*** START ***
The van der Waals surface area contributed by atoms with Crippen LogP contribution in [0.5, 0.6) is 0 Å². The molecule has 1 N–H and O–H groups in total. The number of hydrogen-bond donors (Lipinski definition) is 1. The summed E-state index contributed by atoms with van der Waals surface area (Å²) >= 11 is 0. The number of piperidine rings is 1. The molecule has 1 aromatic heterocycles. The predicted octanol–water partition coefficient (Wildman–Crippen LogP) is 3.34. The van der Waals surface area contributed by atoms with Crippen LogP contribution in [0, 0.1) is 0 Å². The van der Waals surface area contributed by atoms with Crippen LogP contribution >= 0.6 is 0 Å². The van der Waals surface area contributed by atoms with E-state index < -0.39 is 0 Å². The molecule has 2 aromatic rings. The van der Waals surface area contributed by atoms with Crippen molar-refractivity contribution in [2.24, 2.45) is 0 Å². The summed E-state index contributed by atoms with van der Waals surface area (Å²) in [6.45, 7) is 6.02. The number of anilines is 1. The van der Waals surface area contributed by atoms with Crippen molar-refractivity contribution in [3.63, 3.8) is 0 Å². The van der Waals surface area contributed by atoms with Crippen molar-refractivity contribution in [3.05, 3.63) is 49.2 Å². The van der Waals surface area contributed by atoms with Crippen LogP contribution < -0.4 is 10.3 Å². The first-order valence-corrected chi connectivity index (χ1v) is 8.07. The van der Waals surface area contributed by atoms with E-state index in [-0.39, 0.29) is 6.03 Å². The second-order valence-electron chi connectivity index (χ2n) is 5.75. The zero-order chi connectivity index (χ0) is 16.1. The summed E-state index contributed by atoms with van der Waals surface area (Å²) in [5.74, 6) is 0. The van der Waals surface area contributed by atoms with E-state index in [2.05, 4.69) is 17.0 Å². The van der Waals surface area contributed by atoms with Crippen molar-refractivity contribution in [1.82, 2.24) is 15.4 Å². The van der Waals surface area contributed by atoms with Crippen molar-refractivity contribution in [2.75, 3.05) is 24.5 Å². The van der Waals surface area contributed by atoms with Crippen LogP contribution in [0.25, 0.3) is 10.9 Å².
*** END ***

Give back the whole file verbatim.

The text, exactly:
The van der Waals surface area contributed by atoms with Crippen LogP contribution in [0.5, 0.6) is 0 Å². The molecule has 1 N–H and O–H groups in total. The number of hydrogen-bond donors (Lipinski definition) is 1. The summed E-state index contributed by atoms with van der Waals surface area (Å²) >= 11 is 0. The number of piperidine rings is 1. The molecule has 1 aromatic heterocycles. The predicted octanol–water partition coefficient (Wildman–Crippen LogP) is 3.34. The van der Waals surface area contributed by atoms with Crippen LogP contribution in [0, 0.1) is 0 Å². The van der Waals surface area contributed by atoms with Crippen LogP contribution >= 0.6 is 0 Å². The van der Waals surface area contributed by atoms with E-state index < -0.39 is 0 Å². The molecule has 2 aromatic rings. The van der Waals surface area contributed by atoms with Crippen molar-refractivity contribution in [2.24, 2.45) is 0 Å². The summed E-state index contributed by atoms with van der Waals surface area (Å²) in [6.45, 7) is 6.02. The number of anilines is 1. The van der Waals surface area contributed by atoms with Crippen molar-refractivity contribution in [3.63, 3.8) is 0 Å². The van der Waals surface area contributed by atoms with Crippen molar-refractivity contribution in [3.05, 3.63) is 49.2 Å². The van der Waals surface area contributed by atoms with Crippen LogP contribution < -0.4 is 10.3 Å². The first-order valence-corrected chi connectivity index (χ1v) is 8.07. The van der Waals surface area contributed by atoms with E-state index in [-0.39, 0.29) is 6.03 Å². The second-order valence-electron chi connectivity index (χ2n) is 5.75. The zero-order chi connectivity index (χ0) is 16.1. The summed E-state index contributed by atoms with van der Waals surface area (Å²) in [5.74, 6) is 0. The van der Waals surface area contributed by atoms with E-state index in [2.05, 4.69) is 17.0 Å². The van der Waals surface area contributed by atoms with Crippen molar-refractivity contribution in [1.82, 2.24) is 15.4 Å². The van der Waals surface area contributed by atoms with Crippen molar-refractivity contribution in [2.75, 3.05) is 24.5 Å². The van der Waals surface area contributed by atoms with Crippen LogP contribution in [0.25, 0.3) is 10.9 Å².